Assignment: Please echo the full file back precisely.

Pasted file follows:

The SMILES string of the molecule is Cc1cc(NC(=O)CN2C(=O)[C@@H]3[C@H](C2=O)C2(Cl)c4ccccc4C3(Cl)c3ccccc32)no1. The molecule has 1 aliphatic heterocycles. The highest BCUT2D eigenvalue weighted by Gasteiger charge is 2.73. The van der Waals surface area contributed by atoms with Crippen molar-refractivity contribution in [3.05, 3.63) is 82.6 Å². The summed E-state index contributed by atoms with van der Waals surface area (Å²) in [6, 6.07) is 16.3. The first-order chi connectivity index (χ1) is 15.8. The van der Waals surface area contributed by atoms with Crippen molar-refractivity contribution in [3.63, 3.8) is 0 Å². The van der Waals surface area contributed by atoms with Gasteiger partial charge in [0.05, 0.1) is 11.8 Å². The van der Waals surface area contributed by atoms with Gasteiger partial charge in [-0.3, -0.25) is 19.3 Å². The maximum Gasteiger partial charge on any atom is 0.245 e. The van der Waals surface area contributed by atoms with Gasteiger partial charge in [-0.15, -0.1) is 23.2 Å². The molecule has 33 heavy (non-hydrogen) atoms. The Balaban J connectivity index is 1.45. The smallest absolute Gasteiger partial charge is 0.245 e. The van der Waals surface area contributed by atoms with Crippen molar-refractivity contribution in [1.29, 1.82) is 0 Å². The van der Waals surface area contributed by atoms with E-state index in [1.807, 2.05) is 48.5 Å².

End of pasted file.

The SMILES string of the molecule is Cc1cc(NC(=O)CN2C(=O)[C@@H]3[C@H](C2=O)C2(Cl)c4ccccc4C3(Cl)c3ccccc32)no1. The molecule has 1 aliphatic heterocycles. The highest BCUT2D eigenvalue weighted by Gasteiger charge is 2.73. The van der Waals surface area contributed by atoms with Crippen molar-refractivity contribution in [3.05, 3.63) is 82.6 Å². The summed E-state index contributed by atoms with van der Waals surface area (Å²) in [6, 6.07) is 16.3. The first-order chi connectivity index (χ1) is 15.8. The van der Waals surface area contributed by atoms with Crippen molar-refractivity contribution in [3.63, 3.8) is 0 Å². The van der Waals surface area contributed by atoms with Gasteiger partial charge in [0.05, 0.1) is 11.8 Å². The van der Waals surface area contributed by atoms with Gasteiger partial charge in [-0.3, -0.25) is 19.3 Å². The maximum Gasteiger partial charge on any atom is 0.245 e. The van der Waals surface area contributed by atoms with Gasteiger partial charge in [-0.15, -0.1) is 23.2 Å². The molecule has 33 heavy (non-hydrogen) atoms. The Balaban J connectivity index is 1.45. The smallest absolute Gasteiger partial charge is 0.245 e. The van der Waals surface area contributed by atoms with Crippen molar-refractivity contribution in [1.29, 1.82) is 0 Å². The van der Waals surface area contributed by atoms with E-state index in [1.807, 2.05) is 48.5 Å².